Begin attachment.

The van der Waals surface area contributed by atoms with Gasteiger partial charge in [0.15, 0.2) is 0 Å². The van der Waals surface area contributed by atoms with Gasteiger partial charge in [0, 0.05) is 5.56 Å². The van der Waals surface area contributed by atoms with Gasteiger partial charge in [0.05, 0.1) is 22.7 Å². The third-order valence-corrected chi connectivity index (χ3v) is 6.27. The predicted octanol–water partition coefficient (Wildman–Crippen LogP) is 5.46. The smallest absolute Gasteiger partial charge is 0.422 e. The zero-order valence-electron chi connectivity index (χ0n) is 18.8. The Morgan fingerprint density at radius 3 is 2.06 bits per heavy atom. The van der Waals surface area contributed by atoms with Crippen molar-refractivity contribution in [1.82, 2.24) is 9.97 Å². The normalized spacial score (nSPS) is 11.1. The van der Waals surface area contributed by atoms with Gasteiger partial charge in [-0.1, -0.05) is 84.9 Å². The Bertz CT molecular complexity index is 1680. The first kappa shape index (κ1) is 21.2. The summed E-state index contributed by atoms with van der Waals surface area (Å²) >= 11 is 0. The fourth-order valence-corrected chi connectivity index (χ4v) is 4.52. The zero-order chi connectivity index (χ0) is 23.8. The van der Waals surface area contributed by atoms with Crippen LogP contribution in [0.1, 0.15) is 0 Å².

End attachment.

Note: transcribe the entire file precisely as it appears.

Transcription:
The van der Waals surface area contributed by atoms with Gasteiger partial charge in [0.15, 0.2) is 0 Å². The van der Waals surface area contributed by atoms with Gasteiger partial charge in [0, 0.05) is 5.56 Å². The van der Waals surface area contributed by atoms with Gasteiger partial charge in [0.05, 0.1) is 22.7 Å². The third-order valence-corrected chi connectivity index (χ3v) is 6.27. The predicted octanol–water partition coefficient (Wildman–Crippen LogP) is 5.46. The smallest absolute Gasteiger partial charge is 0.422 e. The zero-order valence-electron chi connectivity index (χ0n) is 18.8. The Morgan fingerprint density at radius 3 is 2.06 bits per heavy atom. The van der Waals surface area contributed by atoms with Crippen molar-refractivity contribution in [1.82, 2.24) is 9.97 Å². The normalized spacial score (nSPS) is 11.1. The van der Waals surface area contributed by atoms with Gasteiger partial charge in [-0.1, -0.05) is 84.9 Å². The Bertz CT molecular complexity index is 1680. The first kappa shape index (κ1) is 21.2. The summed E-state index contributed by atoms with van der Waals surface area (Å²) >= 11 is 0. The fourth-order valence-corrected chi connectivity index (χ4v) is 4.52. The zero-order chi connectivity index (χ0) is 23.8. The van der Waals surface area contributed by atoms with Crippen LogP contribution in [0.1, 0.15) is 0 Å².